One Dollar Of Capital - A Definition And Challenge
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2012-07-28 13:53 by Karl Denninger
in Bank Reform , 2260 references Ignore this thread
One Dollar Of Capital - A Definition And Challenge *
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Many of you have read my various tickers over the years on One Dollar of Capital, including this one from 2009.  This also features prominently in my book Leverage; indeed, quite a bit of ink was spent on this very topic.

I am continually asked by various policy-makers to define exactly what I mean by this standard, as it appears that the various previous Tickers are not sufficient for clarity.  Thus, the definition set forward here.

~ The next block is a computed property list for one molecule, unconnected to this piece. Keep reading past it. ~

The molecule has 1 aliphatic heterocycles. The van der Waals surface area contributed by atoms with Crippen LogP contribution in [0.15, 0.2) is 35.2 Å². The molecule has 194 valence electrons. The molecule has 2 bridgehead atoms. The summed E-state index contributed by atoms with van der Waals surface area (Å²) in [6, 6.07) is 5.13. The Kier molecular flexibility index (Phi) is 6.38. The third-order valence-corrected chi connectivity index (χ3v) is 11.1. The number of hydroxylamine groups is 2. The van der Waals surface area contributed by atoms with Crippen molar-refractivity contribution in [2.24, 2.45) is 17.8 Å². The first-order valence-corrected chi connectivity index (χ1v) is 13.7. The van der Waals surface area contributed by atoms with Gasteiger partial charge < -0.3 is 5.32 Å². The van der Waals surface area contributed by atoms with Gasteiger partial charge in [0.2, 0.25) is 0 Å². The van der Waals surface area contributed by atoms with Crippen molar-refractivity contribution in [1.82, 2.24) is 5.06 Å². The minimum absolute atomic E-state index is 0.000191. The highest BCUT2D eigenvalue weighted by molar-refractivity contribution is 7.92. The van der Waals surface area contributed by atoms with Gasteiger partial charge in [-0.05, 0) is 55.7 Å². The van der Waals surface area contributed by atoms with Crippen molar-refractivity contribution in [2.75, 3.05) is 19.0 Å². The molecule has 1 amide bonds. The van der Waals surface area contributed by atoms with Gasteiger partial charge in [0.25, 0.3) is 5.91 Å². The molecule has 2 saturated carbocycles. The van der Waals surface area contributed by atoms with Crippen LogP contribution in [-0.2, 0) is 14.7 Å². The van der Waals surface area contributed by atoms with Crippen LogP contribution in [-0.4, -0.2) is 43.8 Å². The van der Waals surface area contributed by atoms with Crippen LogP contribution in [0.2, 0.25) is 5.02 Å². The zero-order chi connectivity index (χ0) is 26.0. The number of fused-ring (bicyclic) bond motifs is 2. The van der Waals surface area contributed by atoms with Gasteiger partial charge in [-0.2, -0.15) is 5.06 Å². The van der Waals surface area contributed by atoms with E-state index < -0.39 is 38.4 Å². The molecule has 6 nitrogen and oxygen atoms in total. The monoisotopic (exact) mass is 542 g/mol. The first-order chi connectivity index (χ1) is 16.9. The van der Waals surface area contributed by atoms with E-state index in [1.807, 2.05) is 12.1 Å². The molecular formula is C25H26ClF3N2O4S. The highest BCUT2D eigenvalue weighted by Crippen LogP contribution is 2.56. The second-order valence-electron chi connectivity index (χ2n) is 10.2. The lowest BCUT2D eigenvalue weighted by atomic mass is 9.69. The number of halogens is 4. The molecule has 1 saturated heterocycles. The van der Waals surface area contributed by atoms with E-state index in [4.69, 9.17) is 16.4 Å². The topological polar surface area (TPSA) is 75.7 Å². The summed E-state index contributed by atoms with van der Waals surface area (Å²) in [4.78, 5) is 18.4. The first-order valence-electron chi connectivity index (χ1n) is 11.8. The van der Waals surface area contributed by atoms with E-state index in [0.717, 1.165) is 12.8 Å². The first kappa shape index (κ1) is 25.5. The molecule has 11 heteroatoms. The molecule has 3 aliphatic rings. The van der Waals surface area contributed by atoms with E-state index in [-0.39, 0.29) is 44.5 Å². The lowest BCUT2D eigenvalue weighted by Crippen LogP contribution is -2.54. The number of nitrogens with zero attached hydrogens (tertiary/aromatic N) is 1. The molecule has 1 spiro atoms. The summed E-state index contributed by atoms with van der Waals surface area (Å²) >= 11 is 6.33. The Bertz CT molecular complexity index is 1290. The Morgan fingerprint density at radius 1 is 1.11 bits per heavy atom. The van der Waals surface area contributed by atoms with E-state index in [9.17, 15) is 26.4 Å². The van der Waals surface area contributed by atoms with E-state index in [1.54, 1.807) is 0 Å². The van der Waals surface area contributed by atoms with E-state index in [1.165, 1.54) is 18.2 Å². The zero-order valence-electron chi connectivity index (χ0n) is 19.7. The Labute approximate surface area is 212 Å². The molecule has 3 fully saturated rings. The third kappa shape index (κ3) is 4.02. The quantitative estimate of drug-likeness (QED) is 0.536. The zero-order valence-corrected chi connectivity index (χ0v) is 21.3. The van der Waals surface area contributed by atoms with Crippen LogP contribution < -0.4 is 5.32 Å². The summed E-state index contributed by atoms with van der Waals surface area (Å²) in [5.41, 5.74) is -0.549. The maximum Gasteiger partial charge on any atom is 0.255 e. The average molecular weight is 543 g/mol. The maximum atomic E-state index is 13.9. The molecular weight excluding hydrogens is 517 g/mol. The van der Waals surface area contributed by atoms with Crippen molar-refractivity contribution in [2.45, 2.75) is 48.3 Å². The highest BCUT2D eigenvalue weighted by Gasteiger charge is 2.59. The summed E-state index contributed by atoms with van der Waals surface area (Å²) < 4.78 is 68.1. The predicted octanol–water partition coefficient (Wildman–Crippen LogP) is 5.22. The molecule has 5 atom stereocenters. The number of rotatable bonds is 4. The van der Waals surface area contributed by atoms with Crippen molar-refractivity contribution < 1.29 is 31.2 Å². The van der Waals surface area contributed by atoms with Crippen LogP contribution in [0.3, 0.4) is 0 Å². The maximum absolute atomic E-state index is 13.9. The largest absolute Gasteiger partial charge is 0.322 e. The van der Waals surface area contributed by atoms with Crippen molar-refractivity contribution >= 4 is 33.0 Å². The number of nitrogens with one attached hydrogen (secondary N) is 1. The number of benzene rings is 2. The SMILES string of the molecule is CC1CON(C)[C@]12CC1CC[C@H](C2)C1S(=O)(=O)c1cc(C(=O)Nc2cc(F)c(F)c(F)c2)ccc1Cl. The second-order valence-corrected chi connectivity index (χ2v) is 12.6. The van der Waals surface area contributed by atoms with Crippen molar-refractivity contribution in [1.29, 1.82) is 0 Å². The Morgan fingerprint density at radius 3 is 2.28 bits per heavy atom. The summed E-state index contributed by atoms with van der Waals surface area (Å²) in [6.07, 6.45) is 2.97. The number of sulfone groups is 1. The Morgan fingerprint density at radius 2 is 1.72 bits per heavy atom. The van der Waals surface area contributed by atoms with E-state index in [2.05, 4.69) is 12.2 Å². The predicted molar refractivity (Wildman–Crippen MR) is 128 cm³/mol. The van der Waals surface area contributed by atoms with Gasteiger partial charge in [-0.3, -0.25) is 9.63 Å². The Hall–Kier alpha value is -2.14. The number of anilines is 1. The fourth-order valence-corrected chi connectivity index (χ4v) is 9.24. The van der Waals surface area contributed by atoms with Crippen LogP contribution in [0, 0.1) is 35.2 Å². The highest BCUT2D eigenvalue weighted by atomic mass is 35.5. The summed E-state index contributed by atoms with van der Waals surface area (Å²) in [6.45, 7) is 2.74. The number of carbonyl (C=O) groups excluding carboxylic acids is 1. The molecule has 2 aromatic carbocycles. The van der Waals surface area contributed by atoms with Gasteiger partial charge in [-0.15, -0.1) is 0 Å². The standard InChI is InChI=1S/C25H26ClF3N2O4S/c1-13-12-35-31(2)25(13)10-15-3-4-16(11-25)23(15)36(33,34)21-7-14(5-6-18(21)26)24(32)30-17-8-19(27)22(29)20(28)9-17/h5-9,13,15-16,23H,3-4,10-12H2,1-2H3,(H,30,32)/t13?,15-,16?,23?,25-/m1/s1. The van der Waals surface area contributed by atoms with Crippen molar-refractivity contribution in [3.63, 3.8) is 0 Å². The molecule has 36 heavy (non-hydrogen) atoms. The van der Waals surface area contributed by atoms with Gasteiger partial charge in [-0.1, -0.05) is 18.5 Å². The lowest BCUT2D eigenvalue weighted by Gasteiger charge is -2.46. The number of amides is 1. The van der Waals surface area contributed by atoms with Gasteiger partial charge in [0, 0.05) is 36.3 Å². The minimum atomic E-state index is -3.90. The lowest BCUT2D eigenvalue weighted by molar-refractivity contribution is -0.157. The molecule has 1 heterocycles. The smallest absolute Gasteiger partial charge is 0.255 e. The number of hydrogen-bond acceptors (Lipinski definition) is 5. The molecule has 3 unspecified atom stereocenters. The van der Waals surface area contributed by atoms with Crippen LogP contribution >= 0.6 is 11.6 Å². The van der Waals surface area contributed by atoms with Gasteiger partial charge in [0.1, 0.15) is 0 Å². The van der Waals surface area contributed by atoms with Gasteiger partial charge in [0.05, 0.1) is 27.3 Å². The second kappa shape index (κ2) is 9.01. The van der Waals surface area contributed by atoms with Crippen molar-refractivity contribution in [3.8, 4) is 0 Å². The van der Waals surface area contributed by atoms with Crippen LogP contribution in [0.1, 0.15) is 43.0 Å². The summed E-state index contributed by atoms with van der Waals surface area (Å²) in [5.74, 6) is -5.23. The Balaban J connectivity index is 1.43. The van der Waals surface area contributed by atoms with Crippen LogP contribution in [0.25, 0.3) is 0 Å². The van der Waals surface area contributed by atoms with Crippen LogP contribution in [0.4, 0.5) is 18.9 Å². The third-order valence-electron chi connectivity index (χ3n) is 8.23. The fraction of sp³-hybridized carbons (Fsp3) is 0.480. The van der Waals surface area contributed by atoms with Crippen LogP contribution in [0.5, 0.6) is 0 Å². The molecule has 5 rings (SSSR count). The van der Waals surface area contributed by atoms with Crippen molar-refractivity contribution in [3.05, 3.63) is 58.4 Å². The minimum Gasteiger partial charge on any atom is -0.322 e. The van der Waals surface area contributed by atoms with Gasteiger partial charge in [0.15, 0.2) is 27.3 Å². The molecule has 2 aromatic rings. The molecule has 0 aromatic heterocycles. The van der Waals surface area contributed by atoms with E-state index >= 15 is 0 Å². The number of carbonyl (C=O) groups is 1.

One Dollar of Capital is simply the principle that nobody be permitted to "create credit out of thin air", thus artificially expanding the spendable supply of "money" in the system.  This, and only this, is the reason for all of the bubbles and financial collapses throughout history.  This sleight-of-hand is why Tulip Mania happened, it's why we had a crash in 1873, it's why we had a crash in 1929, it is why the tech market blew up in 2000 and it's why we had a crash in 2008 in housing.  It is why we're threatened with collapse in Europe now.  It is a scam as old as the money changers during the time of Hammurabi, and until we stop it there will never be stability in the banking and financial system.  This sleight-of-hand is in fact exactly identical in mathematical and economic impact to counterfeiting of the nation's currency, a crime which we all should recognize, condemn, and when it occurs the punishment should include both imprisonment and forfeiture of every dollar of ill-gotten gain.